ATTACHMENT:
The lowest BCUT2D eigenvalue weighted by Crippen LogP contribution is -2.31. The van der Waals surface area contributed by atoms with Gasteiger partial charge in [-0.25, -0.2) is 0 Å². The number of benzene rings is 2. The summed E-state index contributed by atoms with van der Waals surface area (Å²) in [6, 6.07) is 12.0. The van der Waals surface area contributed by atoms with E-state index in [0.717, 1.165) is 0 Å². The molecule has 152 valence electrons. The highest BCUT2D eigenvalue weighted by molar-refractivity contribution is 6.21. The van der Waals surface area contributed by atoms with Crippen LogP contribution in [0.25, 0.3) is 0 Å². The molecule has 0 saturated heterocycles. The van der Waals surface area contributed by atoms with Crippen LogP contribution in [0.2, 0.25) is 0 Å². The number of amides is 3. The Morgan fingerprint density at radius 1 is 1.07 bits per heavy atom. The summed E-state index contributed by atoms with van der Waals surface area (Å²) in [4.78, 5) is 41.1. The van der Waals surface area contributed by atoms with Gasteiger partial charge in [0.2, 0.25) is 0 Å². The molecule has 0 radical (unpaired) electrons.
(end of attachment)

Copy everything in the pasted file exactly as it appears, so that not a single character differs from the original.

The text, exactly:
The lowest BCUT2D eigenvalue weighted by Crippen LogP contribution is -2.31. The van der Waals surface area contributed by atoms with Gasteiger partial charge in [-0.25, -0.2) is 0 Å². The number of benzene rings is 2. The summed E-state index contributed by atoms with van der Waals surface area (Å²) in [6, 6.07) is 12.0. The van der Waals surface area contributed by atoms with E-state index in [0.717, 1.165) is 0 Å². The molecule has 152 valence electrons. The highest BCUT2D eigenvalue weighted by molar-refractivity contribution is 6.21. The van der Waals surface area contributed by atoms with Crippen LogP contribution in [0.25, 0.3) is 0 Å². The molecule has 0 saturated heterocycles. The van der Waals surface area contributed by atoms with Crippen LogP contribution in [0.2, 0.25) is 0 Å². The number of amides is 3. The Morgan fingerprint density at radius 1 is 1.07 bits per heavy atom. The summed E-state index contributed by atoms with van der Waals surface area (Å²) in [4.78, 5) is 41.1. The van der Waals surface area contributed by atoms with Gasteiger partial charge in [0.2, 0.25) is 0 Å². The molecule has 0 radical (unpaired) electrons.